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Holiday Reading

Looking for a good read on Holiday - Holiday Extras have compiled a list of selected best selling books and new editions that could be the good read that you are looking for this holiday - You can buy these titles through Amazon on line - follow the links....

The Night Watch by Sarah Waters
A love story set during the Second World War. The lives of four very different Londoners, among them a crime novelist and a lady ambulance driver, interlock in a tale told backwards so brilliantly that although we already know the "end", we keep breathlessly turning the pages.
Terrorist by John Updike
A young student at a run-down high school in Newark, New Jersey, is being groomed as a suicide bomber. Updike brilliantly portrays this lean, fastidious Muslim against a backdrop of American obesity and decadence.
Cell by Stephen King
Leave your phone at home! As billions of people chatter on their mobiles, a sinister force turns them all into brainless zombies, leaving just a few survivors. Nasty, fun, and a classic King that's perfect for the beach.

The Other Side of You
by Salley Vickers

A therapist gently teases out the trauma of a troubled female patient, and uncovers a doomed love affair set in Rome and influenced by the paintings of Caravaggio....

Wild Mary by Patrick Marnham
The novelist Mary Wesley began to publish in her seventies, drawing on material from her own life. Now we can read about the lovers, the tiffs, the trysts and the tragedies, most of which were transmuted into her novels.
A Perfect Life by Raffaella Barker
Angel has a perfect life in the countryside, with her handsome husband, Nick, a big house and her children. Barker tackles the unpleasant side of rural living in a novel that, is more bitter than sweet. A gripping family drama.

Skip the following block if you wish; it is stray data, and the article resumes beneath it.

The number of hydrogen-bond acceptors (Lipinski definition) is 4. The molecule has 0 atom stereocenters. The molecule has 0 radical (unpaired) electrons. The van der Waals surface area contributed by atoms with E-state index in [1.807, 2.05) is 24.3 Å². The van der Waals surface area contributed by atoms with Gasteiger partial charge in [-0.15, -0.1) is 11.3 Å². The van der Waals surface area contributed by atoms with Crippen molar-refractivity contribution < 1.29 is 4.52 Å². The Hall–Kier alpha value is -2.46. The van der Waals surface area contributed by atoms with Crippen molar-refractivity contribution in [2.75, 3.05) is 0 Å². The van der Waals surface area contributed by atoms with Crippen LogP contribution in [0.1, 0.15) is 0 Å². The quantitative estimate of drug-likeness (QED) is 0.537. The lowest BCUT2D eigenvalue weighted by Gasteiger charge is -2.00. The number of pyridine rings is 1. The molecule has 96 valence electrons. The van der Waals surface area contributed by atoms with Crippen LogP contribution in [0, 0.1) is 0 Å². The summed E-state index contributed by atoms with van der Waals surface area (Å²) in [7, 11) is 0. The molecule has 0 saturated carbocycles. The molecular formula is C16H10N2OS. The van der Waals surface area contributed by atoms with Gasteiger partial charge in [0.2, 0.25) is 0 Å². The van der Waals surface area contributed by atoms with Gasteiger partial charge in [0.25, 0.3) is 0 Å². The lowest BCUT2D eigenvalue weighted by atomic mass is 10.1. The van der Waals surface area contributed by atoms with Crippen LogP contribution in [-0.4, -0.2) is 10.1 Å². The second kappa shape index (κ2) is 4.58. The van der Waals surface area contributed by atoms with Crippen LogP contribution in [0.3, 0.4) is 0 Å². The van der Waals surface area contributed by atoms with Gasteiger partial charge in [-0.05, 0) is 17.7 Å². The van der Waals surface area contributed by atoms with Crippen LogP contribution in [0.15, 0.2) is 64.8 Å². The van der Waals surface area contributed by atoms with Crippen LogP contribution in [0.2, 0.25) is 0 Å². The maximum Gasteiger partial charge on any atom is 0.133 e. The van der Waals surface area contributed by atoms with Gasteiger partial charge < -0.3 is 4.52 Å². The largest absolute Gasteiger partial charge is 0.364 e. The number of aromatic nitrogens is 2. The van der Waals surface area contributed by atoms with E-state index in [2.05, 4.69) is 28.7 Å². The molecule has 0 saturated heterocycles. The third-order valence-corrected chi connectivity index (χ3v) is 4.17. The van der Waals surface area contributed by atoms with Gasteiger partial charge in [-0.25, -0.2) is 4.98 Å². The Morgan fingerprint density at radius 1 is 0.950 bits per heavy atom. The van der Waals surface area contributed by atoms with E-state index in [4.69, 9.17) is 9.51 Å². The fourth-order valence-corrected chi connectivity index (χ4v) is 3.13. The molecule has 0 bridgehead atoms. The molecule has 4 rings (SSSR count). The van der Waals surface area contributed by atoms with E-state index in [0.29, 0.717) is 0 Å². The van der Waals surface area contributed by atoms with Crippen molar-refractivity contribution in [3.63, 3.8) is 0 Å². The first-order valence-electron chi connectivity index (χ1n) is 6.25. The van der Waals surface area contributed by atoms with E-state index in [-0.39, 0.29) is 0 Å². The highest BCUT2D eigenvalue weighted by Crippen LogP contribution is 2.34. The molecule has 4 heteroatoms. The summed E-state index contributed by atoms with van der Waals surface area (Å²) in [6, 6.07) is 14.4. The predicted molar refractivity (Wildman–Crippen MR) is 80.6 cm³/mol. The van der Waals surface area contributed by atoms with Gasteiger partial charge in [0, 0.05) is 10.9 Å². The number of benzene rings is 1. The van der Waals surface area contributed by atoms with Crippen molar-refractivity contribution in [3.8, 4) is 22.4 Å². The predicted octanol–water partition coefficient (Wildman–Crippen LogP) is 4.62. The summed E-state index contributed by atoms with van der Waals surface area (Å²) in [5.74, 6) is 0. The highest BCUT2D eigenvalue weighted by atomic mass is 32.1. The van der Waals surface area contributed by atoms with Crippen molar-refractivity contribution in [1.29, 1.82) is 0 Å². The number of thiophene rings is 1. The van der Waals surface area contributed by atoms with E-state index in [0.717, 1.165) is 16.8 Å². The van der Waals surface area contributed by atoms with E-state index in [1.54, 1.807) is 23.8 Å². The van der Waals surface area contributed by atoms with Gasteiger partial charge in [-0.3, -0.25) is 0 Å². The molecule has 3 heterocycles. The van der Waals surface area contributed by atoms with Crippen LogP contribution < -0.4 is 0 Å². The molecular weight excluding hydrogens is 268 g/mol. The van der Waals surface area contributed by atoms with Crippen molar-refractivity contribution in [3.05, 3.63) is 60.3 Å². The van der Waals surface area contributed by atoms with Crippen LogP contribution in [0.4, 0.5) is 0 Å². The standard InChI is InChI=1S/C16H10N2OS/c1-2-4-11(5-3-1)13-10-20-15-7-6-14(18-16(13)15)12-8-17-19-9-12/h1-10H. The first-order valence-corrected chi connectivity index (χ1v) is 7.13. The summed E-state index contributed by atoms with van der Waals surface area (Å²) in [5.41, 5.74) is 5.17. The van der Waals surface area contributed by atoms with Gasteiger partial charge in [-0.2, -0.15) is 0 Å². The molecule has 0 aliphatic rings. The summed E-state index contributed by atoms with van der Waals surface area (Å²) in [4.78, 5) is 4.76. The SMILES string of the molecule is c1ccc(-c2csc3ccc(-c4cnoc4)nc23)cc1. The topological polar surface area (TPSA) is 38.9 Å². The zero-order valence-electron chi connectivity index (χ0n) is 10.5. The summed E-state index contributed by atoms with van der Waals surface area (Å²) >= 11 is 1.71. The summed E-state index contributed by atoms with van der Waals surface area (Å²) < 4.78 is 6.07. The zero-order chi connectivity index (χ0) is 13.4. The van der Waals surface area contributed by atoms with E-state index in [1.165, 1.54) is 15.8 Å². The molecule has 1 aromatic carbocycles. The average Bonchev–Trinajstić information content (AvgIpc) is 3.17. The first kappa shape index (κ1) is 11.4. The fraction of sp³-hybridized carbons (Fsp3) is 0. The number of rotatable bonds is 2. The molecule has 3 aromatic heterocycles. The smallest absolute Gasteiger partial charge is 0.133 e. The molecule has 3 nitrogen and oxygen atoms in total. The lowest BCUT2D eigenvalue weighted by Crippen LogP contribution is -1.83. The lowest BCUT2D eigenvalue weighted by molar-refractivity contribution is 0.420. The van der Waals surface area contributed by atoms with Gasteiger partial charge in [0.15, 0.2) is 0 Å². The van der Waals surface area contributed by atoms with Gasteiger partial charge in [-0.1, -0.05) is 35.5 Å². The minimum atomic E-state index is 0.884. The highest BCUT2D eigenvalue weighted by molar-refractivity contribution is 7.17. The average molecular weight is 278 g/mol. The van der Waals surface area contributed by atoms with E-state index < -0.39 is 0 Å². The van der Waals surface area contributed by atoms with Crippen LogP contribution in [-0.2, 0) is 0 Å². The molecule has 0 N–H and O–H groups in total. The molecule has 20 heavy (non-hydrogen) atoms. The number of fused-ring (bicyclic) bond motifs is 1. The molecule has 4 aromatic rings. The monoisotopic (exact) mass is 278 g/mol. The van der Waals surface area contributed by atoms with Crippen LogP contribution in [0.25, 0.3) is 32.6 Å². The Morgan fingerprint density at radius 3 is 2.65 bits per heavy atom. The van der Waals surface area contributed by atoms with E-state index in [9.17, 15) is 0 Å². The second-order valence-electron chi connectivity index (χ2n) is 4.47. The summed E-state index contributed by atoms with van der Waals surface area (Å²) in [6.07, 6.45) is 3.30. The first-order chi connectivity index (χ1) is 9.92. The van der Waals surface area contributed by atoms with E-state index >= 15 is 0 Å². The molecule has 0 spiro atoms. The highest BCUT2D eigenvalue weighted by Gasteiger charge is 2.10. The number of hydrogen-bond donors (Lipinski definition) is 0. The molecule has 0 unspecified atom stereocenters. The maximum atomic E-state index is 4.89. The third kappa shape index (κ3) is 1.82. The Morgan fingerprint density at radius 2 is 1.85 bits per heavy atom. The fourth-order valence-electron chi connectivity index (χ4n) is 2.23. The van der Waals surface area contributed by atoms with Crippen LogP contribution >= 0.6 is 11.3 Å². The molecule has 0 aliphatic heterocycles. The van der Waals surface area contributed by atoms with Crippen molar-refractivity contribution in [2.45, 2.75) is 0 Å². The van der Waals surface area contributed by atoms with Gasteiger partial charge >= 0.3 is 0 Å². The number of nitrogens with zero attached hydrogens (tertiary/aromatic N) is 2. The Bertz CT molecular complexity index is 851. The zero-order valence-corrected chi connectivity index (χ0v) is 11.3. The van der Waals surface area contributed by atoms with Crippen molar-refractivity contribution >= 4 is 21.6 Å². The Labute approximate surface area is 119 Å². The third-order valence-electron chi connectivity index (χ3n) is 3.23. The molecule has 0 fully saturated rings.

The Two Minute Rule

by Robert Crais
Set in Los Angeles - A prisoner is released from the jail just as his son is murdered in a drive-by shooting. He decides to help solve the murder much to the displeasure of the LAPD. Crais is the king of LA crime and long may he reign.

Daniel Isn't Talking
by Marti Leimbach

This is an emotional account of a family struggling to cope with an autistic child, based partly on the author's own experiences. Although it is sad at times, Leimbach's upbeat attitude shines through. This book will leave you with a feeling that, keep positive and anything can be achieved.
Darker Than the Deepest Sea: the search for Nick Drake by Trevor Dann
Gentle debunking of some of the myths that cling to the tragic young singer-songwriter who died by his own hand in 1974. The result is a more realistic figure than the wounded, doomed bard of legend - which makes the story an even more tragic one.
The Libertines: Bound Together by Anthony Thornton & Roger Sargent
A good, respectful account of the artistic project of Messrs Barât and Doherty, and an insight into the wider movement of disaffected youth of which they were a part.
The Lost Luggage Porter
by Andrew Martin

JRipping Victorian railway mystery about t a detective in the railway police. There is something amiss at York station, as a wages snatch in an engine leads to murder and a breathtaking chase down the country's main lines and across the Channel to Paris. You can almost smell the sulphur, the steam oil and the grease.
Midnight Mover by Bobby Womack
Tell all memoir by the legendary soul singer and guitarist who worked with The Stones, Janis Joplin, Sly Stone and John Lennon. At his creative peak in the 1970s, he was one of the greatest tunesmiths and session players in the world. Essential reading for music lovers.
The Bloody Chamber by Angela Carter
Hugely influential feminist retellings of classic fairy tales like Bluebeard and Mr Fox, reissued along with other key Carter works. Sharp, brilliant and thought-provoking stories from the much-missed doyenne of British magical realism.